As Saint John's new transitional house opens, some women are still left behind

Amy Melanson, 32, is living with addiction and sleeping on the streets of Saint John. 'I know I'll be fine once I'm not homeless anymore,' she said. (Julia Wright/CBC - image credit)
Amy Melanson, 32, is living with addiction and sleeping on the streets of Saint John. 'I know I'll be fine once I'm not homeless anymore,' she said. (Julia Wright/CBC - image credit)

When Rose House — a long-awaited 12-unit transitional house for women — opens at the end of the month, a dozen fewer women will be sleeping on the streets in Saint John.

The "micro-suites" come fully furnished, with everything from laundry facilities and private patio space, to groceries and handmade quilts.

"Everything they need to make them feel welcome," said Mary Saulnier-Taylor, executive director of the Coverdale Centre for Women. A peer mentor and staff will provide support, and there's no limit on how long women can stay.

Women will pay 30 per cent of their income, which typically works out to about $150 per month, with heat, lights, Wi-Fi and cable included.

It's a major project for Coverdale, which has been serving vulnerable women and children in the community since 1975.

Julia Wright/CBC
Julia Wright/CBC

But not everyone is a good fit for Rose House.

There are almost 70 women on the by-names list in Saint John — a tool used by local social services agencies to keep track of who's sleeping rough or precariously housed.

Many are living with addiction, and face unique forms of violence once they become homeless, including higher rates of involvement in human trafficking, according to the Women's National Housing and Homelessness Network

"There's so much homelessness that is hidden, that we're not aware of," said Saulnier-Taylor.

"Currently in Saint John, we do have tent cities and women who are accessing services but may not be on the list. Sometimes for women, just because of privacy or trauma, they don't want to share their situation."

'Nobody cares'

Amy Melanson, 32, is one of the women who feel they've run out of options. She's been homeless since her September arrival in Saint John from Saskatoon, where circumstances had made her afraid for her safety.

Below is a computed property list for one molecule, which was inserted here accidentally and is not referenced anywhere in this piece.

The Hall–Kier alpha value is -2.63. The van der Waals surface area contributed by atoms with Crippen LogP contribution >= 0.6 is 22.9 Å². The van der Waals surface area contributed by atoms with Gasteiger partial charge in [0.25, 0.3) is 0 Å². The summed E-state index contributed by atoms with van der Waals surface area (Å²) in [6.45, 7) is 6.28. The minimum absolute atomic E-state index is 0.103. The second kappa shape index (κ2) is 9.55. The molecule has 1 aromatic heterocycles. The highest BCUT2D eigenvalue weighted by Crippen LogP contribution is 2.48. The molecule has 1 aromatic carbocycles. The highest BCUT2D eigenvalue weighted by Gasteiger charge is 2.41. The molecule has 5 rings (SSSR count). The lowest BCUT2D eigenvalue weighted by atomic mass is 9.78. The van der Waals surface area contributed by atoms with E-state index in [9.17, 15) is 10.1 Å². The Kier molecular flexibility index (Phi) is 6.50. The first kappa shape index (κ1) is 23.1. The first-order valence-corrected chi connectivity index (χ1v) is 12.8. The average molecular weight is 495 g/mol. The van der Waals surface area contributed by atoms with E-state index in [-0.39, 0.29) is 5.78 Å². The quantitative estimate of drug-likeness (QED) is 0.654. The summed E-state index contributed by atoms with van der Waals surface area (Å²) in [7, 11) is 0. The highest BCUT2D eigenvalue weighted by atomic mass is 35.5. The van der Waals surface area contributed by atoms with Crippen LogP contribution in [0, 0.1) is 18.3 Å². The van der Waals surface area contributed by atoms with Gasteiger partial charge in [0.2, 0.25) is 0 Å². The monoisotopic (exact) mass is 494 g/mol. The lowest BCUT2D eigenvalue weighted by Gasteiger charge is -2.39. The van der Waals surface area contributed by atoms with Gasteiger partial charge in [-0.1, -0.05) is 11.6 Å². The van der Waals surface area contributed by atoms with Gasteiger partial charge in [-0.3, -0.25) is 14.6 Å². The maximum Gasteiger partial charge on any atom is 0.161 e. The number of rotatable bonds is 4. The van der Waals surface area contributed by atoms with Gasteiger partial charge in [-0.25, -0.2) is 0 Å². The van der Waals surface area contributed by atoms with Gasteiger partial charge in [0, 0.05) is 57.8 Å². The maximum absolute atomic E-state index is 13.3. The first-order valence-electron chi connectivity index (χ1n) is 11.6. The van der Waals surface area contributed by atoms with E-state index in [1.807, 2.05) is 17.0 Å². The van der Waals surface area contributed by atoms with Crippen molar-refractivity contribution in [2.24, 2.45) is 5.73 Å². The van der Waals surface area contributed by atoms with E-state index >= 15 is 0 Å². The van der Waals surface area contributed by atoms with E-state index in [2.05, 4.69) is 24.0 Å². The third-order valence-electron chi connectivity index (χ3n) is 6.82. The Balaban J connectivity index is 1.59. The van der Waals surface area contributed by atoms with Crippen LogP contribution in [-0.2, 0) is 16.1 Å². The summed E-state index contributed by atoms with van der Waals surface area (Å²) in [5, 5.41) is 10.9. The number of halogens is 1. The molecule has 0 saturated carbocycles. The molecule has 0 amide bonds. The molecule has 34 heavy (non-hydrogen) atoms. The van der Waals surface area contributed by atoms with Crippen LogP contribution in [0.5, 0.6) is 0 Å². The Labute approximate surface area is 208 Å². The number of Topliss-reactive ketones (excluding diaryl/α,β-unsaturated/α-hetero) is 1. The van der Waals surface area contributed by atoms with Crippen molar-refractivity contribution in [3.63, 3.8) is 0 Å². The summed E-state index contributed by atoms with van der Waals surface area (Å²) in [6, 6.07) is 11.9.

She's encountered violence in Saint John as well.

"I've watched people almost get stabbed," said Melanson, who uses fentanyl and has been diagnosed with borderline personality disorder." I've watched people get punched in the face. I've been punched in the face on Christmas Day."

WATCH: Tour the new affordable 'micro-suites' for women in Saint John:

She said she's been kicked out of multiple shelters for reasons that "didn't make sense" to her.

"I've been sober many, many times, and I thought it was going to be sober forever, but there's no way out of it here," she said. "Like, no landlord will rent to you and the only reason is you're on social assistance.

"That's, like, prejudice and they just don't care. They don't care. Nobody cares."

Only a beginning

Melanson's words are bleak.

There are many social service organizations working to address homelessness in Saint John, but for cases such as Melanson's, the options aren't inclusive or plentiful enough.

Coverdale's emergency shelter has only 10 beds. While there are other options, like the newly opened emergency shelter at the former Belyea arena in west Saint John, they aren't able to take in everyone. Others, like Outflow Ministries, serve men only.

New supportive housing at Rose House is "a beginning," according to Saulnier-Taylor — and the community, and all levels of government, have rallied behind it. When Coverdale was racing to raise $400,000 in two weeks or lose $2 million in grants, the community stepped up, donating more than $150,000 to a crowdfunding campaign.

The Saint John Regional Development Corporation contributed another $400,000, in addition to $1.4 million from the federal Rapid Housing Initiative, and $480,000 from the provincial Department of Social Development, plus 12 rent supplements for 20 years equalling $1.4 million.

But even with that level of spending, Saulnier-Taylor said, more work is urgently needed to protect people at all stages of their journeys with addiction and homelessness.

Melanson believes any solutions to the housing crisis will arrive too late to help her.

"I've heard about a lot of things, but I mean, most of it's just bullshit," she said. "I'm sure there's something opening up, but I'm not too excited about anything.

"I just don't have much hope. I don't even care anymore."